100KG of that got you half way 200KG might have got you 4/5ths through The final 1/5th of the travel needed another 100KG In practice what this means is that the deeper into your travel you get, the more the forks resist compression. Useful to prevent big bumps eating too much travel when you have nice small bump compliance, and vice versa useful to prevent you having to run too much air in order to hold the forks up, killing your small bump sensitivity.
What Do the Tokens Do?
Tokens reduce the volume of air inside your fork. This links to the important concept that the increase in spring rate (the progressiveness of the air spring) relates to the reduction in its volume as it compresses, in relationship to its total volume. Sounds complicated? Its not so bad. What it means is that the progression is relative to how much you reduced the volume by as a percentage, not the actual volume lost. So we think of 50% of the air spring volume, not 50 cubic centimetres.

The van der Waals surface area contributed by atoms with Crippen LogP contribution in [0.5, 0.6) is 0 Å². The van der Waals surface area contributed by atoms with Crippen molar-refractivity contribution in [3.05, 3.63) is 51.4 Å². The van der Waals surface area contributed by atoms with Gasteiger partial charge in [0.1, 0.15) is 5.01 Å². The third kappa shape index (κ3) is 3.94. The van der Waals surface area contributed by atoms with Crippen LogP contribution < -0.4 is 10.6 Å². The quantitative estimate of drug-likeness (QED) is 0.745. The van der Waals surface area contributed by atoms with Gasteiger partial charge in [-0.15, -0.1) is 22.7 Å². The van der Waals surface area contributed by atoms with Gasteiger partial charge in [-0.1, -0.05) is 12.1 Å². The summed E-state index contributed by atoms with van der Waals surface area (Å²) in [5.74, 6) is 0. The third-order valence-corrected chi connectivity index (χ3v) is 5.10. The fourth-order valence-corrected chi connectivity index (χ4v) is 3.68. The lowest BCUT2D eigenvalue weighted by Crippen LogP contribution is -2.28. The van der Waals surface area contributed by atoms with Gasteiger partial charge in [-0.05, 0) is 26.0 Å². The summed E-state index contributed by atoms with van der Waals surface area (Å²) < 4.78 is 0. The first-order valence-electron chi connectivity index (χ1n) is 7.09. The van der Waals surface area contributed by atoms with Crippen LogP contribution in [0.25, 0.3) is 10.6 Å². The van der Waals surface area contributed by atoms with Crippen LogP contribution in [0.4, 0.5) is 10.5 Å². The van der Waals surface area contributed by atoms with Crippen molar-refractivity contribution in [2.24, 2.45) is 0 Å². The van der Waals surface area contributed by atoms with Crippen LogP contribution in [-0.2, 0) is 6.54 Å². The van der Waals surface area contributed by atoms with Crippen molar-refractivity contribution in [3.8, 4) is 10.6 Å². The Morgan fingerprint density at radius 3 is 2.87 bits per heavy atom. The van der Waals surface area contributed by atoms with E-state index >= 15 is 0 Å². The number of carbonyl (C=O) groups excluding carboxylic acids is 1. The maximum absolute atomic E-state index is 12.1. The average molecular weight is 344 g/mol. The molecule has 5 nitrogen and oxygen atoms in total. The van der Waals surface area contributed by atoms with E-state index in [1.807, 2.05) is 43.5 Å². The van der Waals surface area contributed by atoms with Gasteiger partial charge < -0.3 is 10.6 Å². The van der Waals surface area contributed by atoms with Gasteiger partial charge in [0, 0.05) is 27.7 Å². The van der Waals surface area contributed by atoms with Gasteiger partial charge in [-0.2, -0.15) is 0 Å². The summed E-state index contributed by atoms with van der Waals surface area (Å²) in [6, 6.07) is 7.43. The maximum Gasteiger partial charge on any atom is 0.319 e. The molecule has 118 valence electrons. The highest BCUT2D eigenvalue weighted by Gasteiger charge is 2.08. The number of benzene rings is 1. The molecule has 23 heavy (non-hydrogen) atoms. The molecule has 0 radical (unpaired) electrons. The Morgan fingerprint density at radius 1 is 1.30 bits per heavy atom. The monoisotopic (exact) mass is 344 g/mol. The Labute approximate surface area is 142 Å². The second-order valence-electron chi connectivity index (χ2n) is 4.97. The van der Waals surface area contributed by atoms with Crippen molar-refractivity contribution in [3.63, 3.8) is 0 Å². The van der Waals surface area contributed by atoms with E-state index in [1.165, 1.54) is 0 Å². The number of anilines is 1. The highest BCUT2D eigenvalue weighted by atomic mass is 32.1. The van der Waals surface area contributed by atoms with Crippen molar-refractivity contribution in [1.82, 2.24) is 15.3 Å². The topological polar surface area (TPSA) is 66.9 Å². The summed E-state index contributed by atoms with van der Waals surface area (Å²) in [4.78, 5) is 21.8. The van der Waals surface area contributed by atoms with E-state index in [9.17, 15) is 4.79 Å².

The tokens take up space that would other wise be filled with air, and hence part of the air spring. Say your fork had 100mm of travel. With no tokens in, using all your travel might have used 60% of the available air volume, squeezing all the air into the remaining 40% space. If you added a couple of tokens, the fork might now use 80% of the available air volume in compression, squeezing the air into the remaining 20% of space. Its this adjustment in the relative volume of the air spring that changes to progressiveness of the fork.
My Forks Have Tokens in From The Factory. So I’m Done Right?
Probably not. The factory installed tokens are there to adjust the base spring volume from what it would be at the forks maximum possible travel version, to the one you have bought. By adding tokens, the manufacturer is attempting to correct the air spring progression so its roughly the same feel whether your fork is 120mm, or 180mm travel. Put another way, without a good slug of tokens a 120mm fork would blow through its travel so easily it would be basically useless, assuming of course it is a RockShox 120mm fork based on a 180mm chassis like a Lyrik or Yari. With each step down in travel (10 or 20mm) the manufacturer will add another token to compensate for the air volume, but that doesn’t mean its right for you.